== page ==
APWU Standing up for Safe Jobs

November 17, 2020

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(This article first appeared in the November/December 2020 issue of the American Postal Worker magazine)

The safety of all postal employees is one of the most important issues that the APWU faces. At the start of the COVID-19 pandemic, the APWU led the charge to meet with the Postal Service, implement cleaning and hygiene protocols at all post offices, make sure personal protective equipment (PPE) was (and is still being) provided, and negotiate the numerous Memoranda of Understanding (MOUs) that have helped protect all of us.

“Safety enforcement at all postal facilities, no matter the size, is something everyone must take seriously,” said Industrial Relations Director Vance Zimmerman. “We know that management sometimes views the importance of safety only when convenient. Of course, we know safety is not a matter of convenience, but a something that must be considered on a daily basis every time we go to work.”

To that end, additional Regional Safety and Health Representatives have been appointed to represent the APWU, assist the Regional Coordinators with safety issues in their respective regions, and assist local and state officers as necessary. Local officers should contact their Regional Coordinators when safety issues arise so that a Regional Safety and Health Representative can assist.


Steve Vaughn, svaughn@apwu.org

Dave Childers, dchilders@apwu.org

Michelle Elliott, melliott@apwu.org

John Hunt, jhunt@apwu.org


Tom Molanick, tmolanick@apwu.org

Victor Fields, vfields@apwu.org

Nannette Corley, ncorley@apwu.org

Kim Miller, kmiller@apwu.org


MaryLou Polverari, mpolverari@apwu.org

Artie DeGennaro, adegennaro@apwu.org

Michelle Nadeau, mnadeau@apwu.org

Rick White, rwhite@apwu.org


Don Barron, dbarron@apwu.org

Katina Range, krange@apwu.org

Leonard Dennison, ldennison@apwu.org

Muriel Holmes, muriel.holmes@apwu.org


Patricia Sartain, psartain@apwu.org

David McSulla, dmcsulla@apwu.org

Ashley Sorensen, asorensen@apwu.org

Jon Grumet, jgrumet@apwu.org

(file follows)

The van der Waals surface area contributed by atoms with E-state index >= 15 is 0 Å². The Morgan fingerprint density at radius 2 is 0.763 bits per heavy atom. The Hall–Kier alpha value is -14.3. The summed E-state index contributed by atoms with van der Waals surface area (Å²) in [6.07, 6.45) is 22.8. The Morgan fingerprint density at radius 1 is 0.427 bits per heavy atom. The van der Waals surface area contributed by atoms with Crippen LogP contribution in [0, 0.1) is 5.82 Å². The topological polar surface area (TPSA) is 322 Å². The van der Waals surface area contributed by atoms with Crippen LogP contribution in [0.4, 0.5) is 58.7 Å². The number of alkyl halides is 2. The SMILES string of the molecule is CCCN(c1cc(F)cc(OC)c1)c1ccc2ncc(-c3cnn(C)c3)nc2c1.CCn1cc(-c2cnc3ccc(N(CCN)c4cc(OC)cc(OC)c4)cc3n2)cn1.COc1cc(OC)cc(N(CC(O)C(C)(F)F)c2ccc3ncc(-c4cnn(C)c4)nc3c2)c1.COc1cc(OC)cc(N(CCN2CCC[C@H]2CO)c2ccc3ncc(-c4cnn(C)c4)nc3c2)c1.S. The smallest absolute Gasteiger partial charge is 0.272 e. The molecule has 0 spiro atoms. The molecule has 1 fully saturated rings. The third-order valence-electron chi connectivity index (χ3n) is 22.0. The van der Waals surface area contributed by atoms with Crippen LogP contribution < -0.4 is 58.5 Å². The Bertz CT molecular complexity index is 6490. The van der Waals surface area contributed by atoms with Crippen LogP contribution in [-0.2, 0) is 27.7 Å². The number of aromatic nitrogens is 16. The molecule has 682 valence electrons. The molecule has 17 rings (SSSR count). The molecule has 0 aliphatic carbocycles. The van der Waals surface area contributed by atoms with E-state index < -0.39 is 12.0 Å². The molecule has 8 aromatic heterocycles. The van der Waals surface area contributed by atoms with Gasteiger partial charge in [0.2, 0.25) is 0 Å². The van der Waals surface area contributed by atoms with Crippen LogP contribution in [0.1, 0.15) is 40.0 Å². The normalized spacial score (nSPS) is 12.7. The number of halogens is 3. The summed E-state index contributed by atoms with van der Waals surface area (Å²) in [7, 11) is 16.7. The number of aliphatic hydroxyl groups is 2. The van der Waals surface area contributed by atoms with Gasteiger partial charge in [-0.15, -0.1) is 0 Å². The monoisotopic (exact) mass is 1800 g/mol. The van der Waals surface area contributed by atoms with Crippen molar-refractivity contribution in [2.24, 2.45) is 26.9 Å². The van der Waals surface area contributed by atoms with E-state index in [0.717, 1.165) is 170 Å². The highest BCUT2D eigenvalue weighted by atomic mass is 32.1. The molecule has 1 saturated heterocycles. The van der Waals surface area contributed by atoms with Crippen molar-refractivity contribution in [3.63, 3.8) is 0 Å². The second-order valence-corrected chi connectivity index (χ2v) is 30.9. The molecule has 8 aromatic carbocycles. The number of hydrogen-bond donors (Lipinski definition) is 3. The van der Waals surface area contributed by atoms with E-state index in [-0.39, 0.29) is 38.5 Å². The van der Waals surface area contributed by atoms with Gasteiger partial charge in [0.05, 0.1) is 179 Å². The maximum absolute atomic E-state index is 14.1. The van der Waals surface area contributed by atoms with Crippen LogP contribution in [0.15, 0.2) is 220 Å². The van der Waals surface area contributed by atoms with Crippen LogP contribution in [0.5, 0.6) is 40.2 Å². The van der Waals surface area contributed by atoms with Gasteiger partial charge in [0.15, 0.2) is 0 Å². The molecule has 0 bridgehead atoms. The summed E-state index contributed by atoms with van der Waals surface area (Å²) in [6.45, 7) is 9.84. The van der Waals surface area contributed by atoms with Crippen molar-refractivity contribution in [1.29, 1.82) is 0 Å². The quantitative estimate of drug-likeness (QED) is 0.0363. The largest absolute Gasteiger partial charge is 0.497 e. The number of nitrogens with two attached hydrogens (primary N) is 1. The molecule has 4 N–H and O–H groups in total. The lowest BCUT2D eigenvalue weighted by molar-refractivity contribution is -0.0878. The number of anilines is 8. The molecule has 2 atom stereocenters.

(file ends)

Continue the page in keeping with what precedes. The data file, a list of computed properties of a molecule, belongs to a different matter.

Knowing Our Rights: COVID-19

One key aspect to ensuring our health and safety at work is knowing our rights when it comes to being exposed to COVID-19 and subsequently quarantined. We have the right to be paid if any of us are placed on quarantine by the Postal Service due to a “close contact” at work.

On October 21, the Centers for Disease Control (CDC) updated their definition of “close contact” for COVID-19.

Previously, the guidance stated that a person who was within six feet of someone who has tested positive for COVID-19 for 15 consecutive minutes should be considered a “close contact.” However, if the person who tested positive and the “close contact” were wearing face coverings, they would not have to be quarantined.

Based on studies of the disease and contact tracing, the CDC changed their guidance. Now a “close contact” is defined as:

  • A person who has been within six feet of a person who tests positive for COVID-19 for a cumulative total of 15 minutes in a 24-hour period. Meaning, if a person is around another for two minutes at start of shift, 10 minutes in the breakroom later, and then three minutes at end of shift, that is 15 total cumulative minutes, and they must be quarantined.
  • If both parties are wearing face coverings, it no longer eliminates the need to quarantine. Even if wearing face coverings, they must quarantine.

Based on this guidance, the USPS also updated their close contact tracing programming. The guidance now calls for quarantines if employees meet the CDC criteria. If an employee must be quarantined, the Families First Coronavirus Recovery Act (FFCRA) allows the Postal Service to place the employee on emergency paid sick leave (EPSL) to quarantine. In this case, the EPSL will be at full pay. Postal Service policy in the “close contact tracing program” states that employees who have used EPSL will be placed on administrative leave.

Employees who are not paid properly in these situations need to contact their local union officers or stewards for assistance.

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